[To explain the latter quite simply: All bishops can trace their consecration, the “laying on of the hands” both symbolically and literally to the Apostles of Jesus Christ. Yes, you read correctly. There has been an unbroken chain of the “laying on of hands” from the Apostles to today’s bishops. You can view that with names provided to as early as can be documented (names exist back to the one Cardinal, Scipione Cardinal Rebiba (1541-1577), written records before that were not kept) on the web site of the Catholic hierarchy. Here are links for several bishops, cardinals and Popes and if you look at the left hand column, you see that “laying on of hands” Apostolic lineage. For example, in the apostolic lineage of Pope John Paul II, you can count twenty one “laying of hands consecrations” in his lineage back to Cardinal Rebiba.
The Apostolic lineage of Pope Benedict XVI:
The Apostolic lineage of Pope John Paul II:
The Apostolic lineage of Cardinal Egan (New York):
The Apostolic lineage of Bishop Besungu (Congo):
So this is what you need to understand. When the average ordinary Catholic receives the sacrament of Confirmation, which is the laying on of hands by the Bishop, he or she is receiving the sanctifying laying on of hands that has been passed on in unbroken succession from the laying on of hands of the Apostles themselves. So when I as a thirteen year old received the sacrament of Confirmation, which I've written about before on this blog, my local Bishop in the laying of hands with consecrated oil is allowing the participation of the confirmed in the unbroken Apostolic succession of the laying on of hands.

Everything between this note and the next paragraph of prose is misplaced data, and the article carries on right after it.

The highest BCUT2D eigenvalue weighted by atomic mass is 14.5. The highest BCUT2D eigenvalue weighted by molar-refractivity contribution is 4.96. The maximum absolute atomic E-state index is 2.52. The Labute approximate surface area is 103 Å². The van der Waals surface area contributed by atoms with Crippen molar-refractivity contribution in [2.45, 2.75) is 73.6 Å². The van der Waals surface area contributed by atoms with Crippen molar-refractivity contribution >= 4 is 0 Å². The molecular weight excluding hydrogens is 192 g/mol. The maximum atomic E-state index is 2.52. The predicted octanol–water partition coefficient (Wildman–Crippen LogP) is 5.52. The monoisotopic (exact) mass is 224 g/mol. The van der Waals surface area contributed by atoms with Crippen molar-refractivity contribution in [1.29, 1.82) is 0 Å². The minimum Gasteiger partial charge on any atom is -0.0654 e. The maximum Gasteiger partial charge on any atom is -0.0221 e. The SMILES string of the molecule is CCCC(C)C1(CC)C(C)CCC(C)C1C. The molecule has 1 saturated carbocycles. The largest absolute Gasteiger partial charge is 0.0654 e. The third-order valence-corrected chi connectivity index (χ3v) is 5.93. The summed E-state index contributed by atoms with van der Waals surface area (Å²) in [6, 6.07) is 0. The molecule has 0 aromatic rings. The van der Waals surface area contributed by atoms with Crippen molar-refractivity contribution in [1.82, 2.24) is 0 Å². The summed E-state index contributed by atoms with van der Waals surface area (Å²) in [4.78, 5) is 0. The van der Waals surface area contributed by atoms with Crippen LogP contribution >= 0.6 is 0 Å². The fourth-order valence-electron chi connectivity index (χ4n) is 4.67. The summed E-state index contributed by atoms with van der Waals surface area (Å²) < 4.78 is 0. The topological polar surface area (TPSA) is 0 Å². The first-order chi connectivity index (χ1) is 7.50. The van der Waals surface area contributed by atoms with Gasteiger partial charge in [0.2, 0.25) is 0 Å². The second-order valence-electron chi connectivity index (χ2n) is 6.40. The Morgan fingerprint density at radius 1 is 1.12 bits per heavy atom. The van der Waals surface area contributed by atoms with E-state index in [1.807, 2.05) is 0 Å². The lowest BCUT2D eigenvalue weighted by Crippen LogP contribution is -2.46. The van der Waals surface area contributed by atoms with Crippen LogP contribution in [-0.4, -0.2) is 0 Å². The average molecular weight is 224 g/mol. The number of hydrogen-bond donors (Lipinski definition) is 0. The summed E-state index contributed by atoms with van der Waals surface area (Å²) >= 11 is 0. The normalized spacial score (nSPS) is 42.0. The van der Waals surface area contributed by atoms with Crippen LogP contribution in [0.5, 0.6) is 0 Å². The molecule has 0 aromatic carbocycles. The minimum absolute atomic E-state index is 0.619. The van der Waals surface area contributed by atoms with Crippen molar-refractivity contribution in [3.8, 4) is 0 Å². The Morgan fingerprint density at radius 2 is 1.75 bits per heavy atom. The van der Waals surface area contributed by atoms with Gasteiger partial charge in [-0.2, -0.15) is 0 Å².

Holy Orders-the priesthood-is the receiving of the outpouring of the Holy Spirit that was given to the Apostles at Pentecost, and has been in unbroken chain passed down for nearly two thousand years to the present time through spiritual gift transmitted by the laying on of hands by the bishops to ordain bishops, priests and deacons.]
1594 The bishop receives the fullness of the sacrament of Holy Orders, which integrates him into the episcopal college and makes him the visible head of the particular Church entrusted to him. As successors of the apostles and members of the college, the bishops share in the apostolic responsibility and mission of the whole Church, under the authority of the Pope, successor of St. Peter.
1597 The sacrament of Holy Orders is conferred by the laying on of hands followed by a solemn prayer of consecration asking God to grant the ordinand the graces of the Holy Spirit required for his ministry. Ordination imprints an indelible sacramental character.
1600 It is bishops who confer the sacrament of Holy Orders in the three degrees.
[The three degrees are bishops, priests and deacons.]
I hope that you have found this helpful and interesting!